Thursday, July 8, 2010

Interview with Kat Howard, Contributor to Stories

Editorial content extraordinaire Megan ran this bit in the last indie reader and thought it was well worth a little more attention.

"The true hallmark of great literature is great imagination, and as Neil Gaiman and Al Sarrantonio prove with this outstanding collection, when it comes to great fiction, all genres are equal. Stories is a groundbreaking anthology that reinvigorates, expands, and redefines the limits of imaginative fiction and affords some of the best writers in the world—from Peter Straub and Chuck Palahniuk to Roddy Doyle and Diana Wynne Jones, Stewart O'Nan and Joyce Carol Oates to Walter Mosley and Jodi Picoult—the opportunity to work together, defend their craft, and realign misconceptions."

's review was rave: Acclaimed authors, Neil Gaiman and Al Sarrantonio, bring together all new stories from the best of their contemporaries in a genre-defying collection of fiction of the imagination. Among others, Roddy Doyle, Joyce Carol Oates, Stuart O'Nan, Lawrence Block, Chuck Palahniuk, and Peter Straub all have pieces here. Gaiman's own contribution, the tale of a dwarf seeking revenge, is just one of many excellent stories. To any loyal Neil Gaiman fans, or anyone looking for daring, intelligent, imaginative stories on par with the best: pick this book up.

Megan had the opportunity to interview one of the contributing author, Kat Howard. Here is that piece:

Kat Howard, whose contribution to Stories, "A Life in Fictions," is her first professionally published story, describes the book like this:

"I think Stories is best described as it is in Neil's introduction: This is a book for people who ask "...and then what happened?" Everyone I talk about this book with has a different name in the Table of Contents that makes them say "Wow! That person has a story in here? This must be a great book." Because of that, I feel very safe in saying, if you like good stories, you will like this book."

A Conversation with Kat Howard

Q. Why or when or how did you start telling stories? What do writing and story telling mean to you?

A. In a way, I've been telling stories my whole life. I recently moved, and as I was sorting through my things, I found stories from as far back as second grade. I made the decision to pursue writing seriously about three years ago, mainly because I had run out of excuses for why I shouldn't.

For me, telling stories is a chance to tell the truth about something. I don't mean truth in the sense of "these are the facts of what happened," but truth in the sense of "This is what's real. This is how things are."

Outside of writing fiction, I have a PhD in English Literature, specializing in what was written between approximately 1350-1650. One of the things I've learned from my critical studies is that good stories endure, and form an ongoing dialogue as people continue to read them. My writing is my attempt to participate in this dialogue.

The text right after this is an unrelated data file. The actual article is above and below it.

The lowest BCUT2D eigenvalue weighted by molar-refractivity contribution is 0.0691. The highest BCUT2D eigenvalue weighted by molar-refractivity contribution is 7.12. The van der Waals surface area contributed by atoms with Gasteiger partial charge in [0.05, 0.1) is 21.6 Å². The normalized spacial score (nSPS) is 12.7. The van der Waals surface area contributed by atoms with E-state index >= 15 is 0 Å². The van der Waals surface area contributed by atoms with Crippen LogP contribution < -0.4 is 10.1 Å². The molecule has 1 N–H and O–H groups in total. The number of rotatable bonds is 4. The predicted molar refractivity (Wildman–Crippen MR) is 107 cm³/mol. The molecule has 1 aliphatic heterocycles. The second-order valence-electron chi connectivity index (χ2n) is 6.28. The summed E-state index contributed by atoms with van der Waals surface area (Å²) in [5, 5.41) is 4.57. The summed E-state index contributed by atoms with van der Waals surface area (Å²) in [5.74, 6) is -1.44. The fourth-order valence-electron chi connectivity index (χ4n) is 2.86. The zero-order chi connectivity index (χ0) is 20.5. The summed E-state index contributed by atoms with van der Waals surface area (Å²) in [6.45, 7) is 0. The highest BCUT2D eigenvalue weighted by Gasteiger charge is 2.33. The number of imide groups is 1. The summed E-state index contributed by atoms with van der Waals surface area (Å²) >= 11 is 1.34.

Q. How did it feel to place a story in such an amazing anthology. What made you write that story?

A. How it felt? Am I allowed to say it felt like the top of my head blew off? This was the first story I ever sold, and to have it wind up in here is such a thrill. I am so honored to be part of such an excellent and talented group of writers.

I wrote this story in response to what is almost certainly an apocryphal quotation attributed to Queen Elizabeth I. In response to the performance of Shakespeare's Richard II on the eve of Lord Essex's rebellion, the Queen is said to have remarked, "I am Richard II, know ye not that?" I had run across this story many times, but reread the quotation on a plane to San Francisco, and thought, "what if you really were a character in someone's story?"

Q. What makes you write?

A. The need to tell stories.

Q. What other projects are you working on?

A. I have a novel, But I Linger On, Dear, that's sort of Buffy meets Camelot with fencing. I am currently putting that through a final revision, and then I will be performing the beginning writer ritual of querying agents. When I am wearing my academic hat, I am in the early stages of a book length project on Shakespeare and Neil Gaiman's Sandman.

Q. How can stories change the world? Change your life?

A. Oh, this is a very big question, and probably better left to those more erudite than I am. But to attempt it, I think it goes back to what I said earlier: Stories tell us the truth. The best stories do this in a fearless and uncompromising manner. If you are brave enough to read them, then of course you are changed as a result.

Kat Howard is a writer who recently moved to Stony Brook, New York, where she will teach medieval and speculative literature at SUNY Stony Brook. She's a former competitive fencer and a 2008 graduate of Clarion (UCSD). Her short fiction will also appear in Weird Tales this summer. She keeps a blog called Strange Ink.

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